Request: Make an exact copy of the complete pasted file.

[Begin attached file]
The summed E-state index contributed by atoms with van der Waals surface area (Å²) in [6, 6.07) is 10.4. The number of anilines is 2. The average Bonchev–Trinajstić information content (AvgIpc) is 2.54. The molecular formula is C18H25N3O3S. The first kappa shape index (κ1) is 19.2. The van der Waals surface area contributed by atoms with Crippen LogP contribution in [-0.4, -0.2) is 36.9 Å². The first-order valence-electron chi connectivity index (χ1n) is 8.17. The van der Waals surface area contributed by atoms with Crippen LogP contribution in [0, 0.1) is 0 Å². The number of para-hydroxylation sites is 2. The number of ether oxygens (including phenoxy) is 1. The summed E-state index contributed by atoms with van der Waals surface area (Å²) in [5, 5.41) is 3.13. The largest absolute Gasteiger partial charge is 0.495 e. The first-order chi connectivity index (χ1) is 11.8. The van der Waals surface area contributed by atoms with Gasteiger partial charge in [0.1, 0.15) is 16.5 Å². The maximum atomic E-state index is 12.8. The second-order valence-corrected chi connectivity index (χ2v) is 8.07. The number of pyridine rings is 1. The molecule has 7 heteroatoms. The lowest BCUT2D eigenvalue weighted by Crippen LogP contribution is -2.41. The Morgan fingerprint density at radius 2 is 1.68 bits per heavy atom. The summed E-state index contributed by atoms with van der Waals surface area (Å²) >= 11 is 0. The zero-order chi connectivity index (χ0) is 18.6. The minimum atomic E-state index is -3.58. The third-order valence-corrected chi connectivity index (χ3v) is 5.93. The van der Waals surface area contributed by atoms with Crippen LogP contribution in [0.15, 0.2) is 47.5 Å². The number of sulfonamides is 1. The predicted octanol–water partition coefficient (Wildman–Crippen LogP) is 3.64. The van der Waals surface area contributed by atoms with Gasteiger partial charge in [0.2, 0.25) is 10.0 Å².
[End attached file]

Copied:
The summed E-state index contributed by atoms with van der Waals surface area (Å²) in [6, 6.07) is 10.4. The number of anilines is 2. The average Bonchev–Trinajstić information content (AvgIpc) is 2.54. The molecular formula is C18H25N3O3S. The first kappa shape index (κ1) is 19.2. The van der Waals surface area contributed by atoms with Crippen LogP contribution in [-0.4, -0.2) is 36.9 Å². The first-order valence-electron chi connectivity index (χ1n) is 8.17. The van der Waals surface area contributed by atoms with Crippen LogP contribution in [0, 0.1) is 0 Å². The number of para-hydroxylation sites is 2. The number of ether oxygens (including phenoxy) is 1. The summed E-state index contributed by atoms with van der Waals surface area (Å²) in [5, 5.41) is 3.13. The largest absolute Gasteiger partial charge is 0.495 e. The first-order chi connectivity index (χ1) is 11.8. The van der Waals surface area contributed by atoms with Gasteiger partial charge in [0.1, 0.15) is 16.5 Å². The maximum atomic E-state index is 12.8. The second-order valence-corrected chi connectivity index (χ2v) is 8.07. The number of pyridine rings is 1. The molecule has 7 heteroatoms. The lowest BCUT2D eigenvalue weighted by Crippen LogP contribution is -2.41. The Morgan fingerprint density at radius 2 is 1.68 bits per heavy atom. The summed E-state index contributed by atoms with van der Waals surface area (Å²) >= 11 is 0. The zero-order chi connectivity index (χ0) is 18.6. The minimum atomic E-state index is -3.58. The third-order valence-corrected chi connectivity index (χ3v) is 5.93. The van der Waals surface area contributed by atoms with Crippen LogP contribution in [0.15, 0.2) is 47.5 Å². The number of sulfonamides is 1. The predicted octanol–water partition coefficient (Wildman–Crippen LogP) is 3.64. The van der Waals surface area contributed by atoms with Gasteiger partial charge in [0.2, 0.25) is 10.0 Å².